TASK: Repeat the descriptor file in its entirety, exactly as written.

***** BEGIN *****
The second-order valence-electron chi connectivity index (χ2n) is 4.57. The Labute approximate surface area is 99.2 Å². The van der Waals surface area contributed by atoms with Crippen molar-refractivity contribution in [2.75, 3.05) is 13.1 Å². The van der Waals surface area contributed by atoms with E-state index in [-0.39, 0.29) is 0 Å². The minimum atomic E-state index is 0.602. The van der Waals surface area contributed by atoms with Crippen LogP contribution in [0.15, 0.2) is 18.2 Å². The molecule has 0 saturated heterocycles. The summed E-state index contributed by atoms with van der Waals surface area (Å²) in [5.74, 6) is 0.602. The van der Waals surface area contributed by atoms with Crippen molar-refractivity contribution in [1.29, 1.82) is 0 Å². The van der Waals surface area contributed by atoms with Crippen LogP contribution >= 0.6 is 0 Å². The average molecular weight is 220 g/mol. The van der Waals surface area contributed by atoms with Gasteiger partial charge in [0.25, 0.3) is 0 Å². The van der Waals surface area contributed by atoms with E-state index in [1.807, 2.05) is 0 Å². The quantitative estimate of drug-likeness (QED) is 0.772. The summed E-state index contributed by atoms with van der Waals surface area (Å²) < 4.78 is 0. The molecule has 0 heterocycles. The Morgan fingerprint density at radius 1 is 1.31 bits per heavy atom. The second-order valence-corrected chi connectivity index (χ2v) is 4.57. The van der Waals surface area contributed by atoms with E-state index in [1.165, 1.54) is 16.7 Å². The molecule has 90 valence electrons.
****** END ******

The second-order valence-electron chi connectivity index (χ2n) is 4.57. The Labute approximate surface area is 99.2 Å². The van der Waals surface area contributed by atoms with Crippen molar-refractivity contribution in [2.75, 3.05) is 13.1 Å². The van der Waals surface area contributed by atoms with E-state index in [-0.39, 0.29) is 0 Å². The minimum atomic E-state index is 0.602. The van der Waals surface area contributed by atoms with Crippen LogP contribution in [0.15, 0.2) is 18.2 Å². The molecule has 0 saturated heterocycles. The summed E-state index contributed by atoms with van der Waals surface area (Å²) in [5.74, 6) is 0.602. The van der Waals surface area contributed by atoms with Crippen molar-refractivity contribution in [1.29, 1.82) is 0 Å². The van der Waals surface area contributed by atoms with Crippen LogP contribution >= 0.6 is 0 Å². The average molecular weight is 220 g/mol. The van der Waals surface area contributed by atoms with Gasteiger partial charge in [0.25, 0.3) is 0 Å². The van der Waals surface area contributed by atoms with E-state index in [1.807, 2.05) is 0 Å². The quantitative estimate of drug-likeness (QED) is 0.772. The summed E-state index contributed by atoms with van der Waals surface area (Å²) < 4.78 is 0. The molecule has 0 heterocycles. The Morgan fingerprint density at radius 1 is 1.31 bits per heavy atom. The second-order valence-corrected chi connectivity index (χ2v) is 4.57. The van der Waals surface area contributed by atoms with E-state index in [1.165, 1.54) is 16.7 Å². The molecule has 90 valence electrons.